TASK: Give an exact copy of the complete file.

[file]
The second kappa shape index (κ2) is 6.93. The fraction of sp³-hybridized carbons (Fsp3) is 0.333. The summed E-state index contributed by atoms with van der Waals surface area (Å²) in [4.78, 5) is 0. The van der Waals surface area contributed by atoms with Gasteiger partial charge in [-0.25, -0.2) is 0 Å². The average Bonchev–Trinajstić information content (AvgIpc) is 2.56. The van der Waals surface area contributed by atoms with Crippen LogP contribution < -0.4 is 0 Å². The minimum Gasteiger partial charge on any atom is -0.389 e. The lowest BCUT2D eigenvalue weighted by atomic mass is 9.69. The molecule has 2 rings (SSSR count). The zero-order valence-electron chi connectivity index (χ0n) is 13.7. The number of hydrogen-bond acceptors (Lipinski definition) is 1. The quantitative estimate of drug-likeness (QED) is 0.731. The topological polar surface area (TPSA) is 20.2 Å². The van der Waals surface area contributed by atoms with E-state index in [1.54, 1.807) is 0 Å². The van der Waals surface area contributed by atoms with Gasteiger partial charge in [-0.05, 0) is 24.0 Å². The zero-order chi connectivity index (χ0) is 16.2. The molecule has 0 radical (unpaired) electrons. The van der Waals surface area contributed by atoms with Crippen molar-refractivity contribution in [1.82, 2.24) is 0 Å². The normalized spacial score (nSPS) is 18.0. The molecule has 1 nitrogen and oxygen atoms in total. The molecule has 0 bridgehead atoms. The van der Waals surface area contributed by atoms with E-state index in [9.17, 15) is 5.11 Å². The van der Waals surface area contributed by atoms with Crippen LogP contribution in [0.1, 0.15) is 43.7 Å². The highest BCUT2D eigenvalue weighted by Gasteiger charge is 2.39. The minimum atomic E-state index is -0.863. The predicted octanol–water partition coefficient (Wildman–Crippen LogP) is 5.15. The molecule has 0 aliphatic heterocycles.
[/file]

The second kappa shape index (κ2) is 6.93. The fraction of sp³-hybridized carbons (Fsp3) is 0.333. The summed E-state index contributed by atoms with van der Waals surface area (Å²) in [4.78, 5) is 0. The van der Waals surface area contributed by atoms with Gasteiger partial charge in [-0.25, -0.2) is 0 Å². The average Bonchev–Trinajstić information content (AvgIpc) is 2.56. The van der Waals surface area contributed by atoms with Crippen LogP contribution < -0.4 is 0 Å². The minimum Gasteiger partial charge on any atom is -0.389 e. The lowest BCUT2D eigenvalue weighted by atomic mass is 9.69. The molecule has 2 rings (SSSR count). The zero-order valence-electron chi connectivity index (χ0n) is 13.7. The number of hydrogen-bond acceptors (Lipinski definition) is 1. The quantitative estimate of drug-likeness (QED) is 0.731. The topological polar surface area (TPSA) is 20.2 Å². The van der Waals surface area contributed by atoms with E-state index in [1.54, 1.807) is 0 Å². The van der Waals surface area contributed by atoms with Gasteiger partial charge in [-0.05, 0) is 24.0 Å². The zero-order chi connectivity index (χ0) is 16.2. The molecule has 0 radical (unpaired) electrons. The van der Waals surface area contributed by atoms with Crippen molar-refractivity contribution in [1.82, 2.24) is 0 Å². The normalized spacial score (nSPS) is 18.0. The molecule has 1 nitrogen and oxygen atoms in total. The molecule has 0 bridgehead atoms. The van der Waals surface area contributed by atoms with E-state index in [9.17, 15) is 5.11 Å². The van der Waals surface area contributed by atoms with Crippen LogP contribution in [0.1, 0.15) is 43.7 Å². The highest BCUT2D eigenvalue weighted by Gasteiger charge is 2.39. The minimum atomic E-state index is -0.863. The predicted octanol–water partition coefficient (Wildman–Crippen LogP) is 5.15. The molecule has 0 aliphatic heterocycles.